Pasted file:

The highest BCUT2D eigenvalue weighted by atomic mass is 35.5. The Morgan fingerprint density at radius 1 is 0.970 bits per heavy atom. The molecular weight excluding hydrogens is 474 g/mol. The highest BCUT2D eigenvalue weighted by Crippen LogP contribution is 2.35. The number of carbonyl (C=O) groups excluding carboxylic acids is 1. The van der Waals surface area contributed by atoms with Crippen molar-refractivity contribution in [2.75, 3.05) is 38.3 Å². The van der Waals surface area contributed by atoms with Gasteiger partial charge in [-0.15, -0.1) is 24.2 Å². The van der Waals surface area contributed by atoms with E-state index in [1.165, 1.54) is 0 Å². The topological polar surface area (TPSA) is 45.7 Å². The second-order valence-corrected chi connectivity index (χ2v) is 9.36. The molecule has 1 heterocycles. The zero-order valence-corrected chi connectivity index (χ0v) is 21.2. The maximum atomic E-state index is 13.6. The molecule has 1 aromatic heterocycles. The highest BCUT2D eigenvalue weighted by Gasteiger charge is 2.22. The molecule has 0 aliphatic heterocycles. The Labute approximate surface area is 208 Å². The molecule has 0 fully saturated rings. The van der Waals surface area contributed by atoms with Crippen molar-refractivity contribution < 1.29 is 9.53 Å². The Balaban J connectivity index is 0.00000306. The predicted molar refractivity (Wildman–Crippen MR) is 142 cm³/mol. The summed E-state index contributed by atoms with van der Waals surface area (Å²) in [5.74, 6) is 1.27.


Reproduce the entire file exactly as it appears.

The highest BCUT2D eigenvalue weighted by atomic mass is 35.5. The Morgan fingerprint density at radius 1 is 0.970 bits per heavy atom. The molecular weight excluding hydrogens is 474 g/mol. The highest BCUT2D eigenvalue weighted by Crippen LogP contribution is 2.35. The number of carbonyl (C=O) groups excluding carboxylic acids is 1. The van der Waals surface area contributed by atoms with Crippen molar-refractivity contribution in [2.75, 3.05) is 38.3 Å². The van der Waals surface area contributed by atoms with Gasteiger partial charge in [-0.15, -0.1) is 24.2 Å². The van der Waals surface area contributed by atoms with E-state index in [1.165, 1.54) is 0 Å². The topological polar surface area (TPSA) is 45.7 Å². The second-order valence-corrected chi connectivity index (χ2v) is 9.36. The molecule has 1 heterocycles. The zero-order valence-corrected chi connectivity index (χ0v) is 21.2. The maximum atomic E-state index is 13.6. The molecule has 1 aromatic heterocycles. The highest BCUT2D eigenvalue weighted by Gasteiger charge is 2.22. The molecule has 0 aliphatic heterocycles. The Labute approximate surface area is 208 Å². The molecule has 0 fully saturated rings. The van der Waals surface area contributed by atoms with Crippen molar-refractivity contribution < 1.29 is 9.53 Å². The Balaban J connectivity index is 0.00000306. The predicted molar refractivity (Wildman–Crippen MR) is 142 cm³/mol. The summed E-state index contributed by atoms with van der Waals surface area (Å²) in [5.74, 6) is 1.27.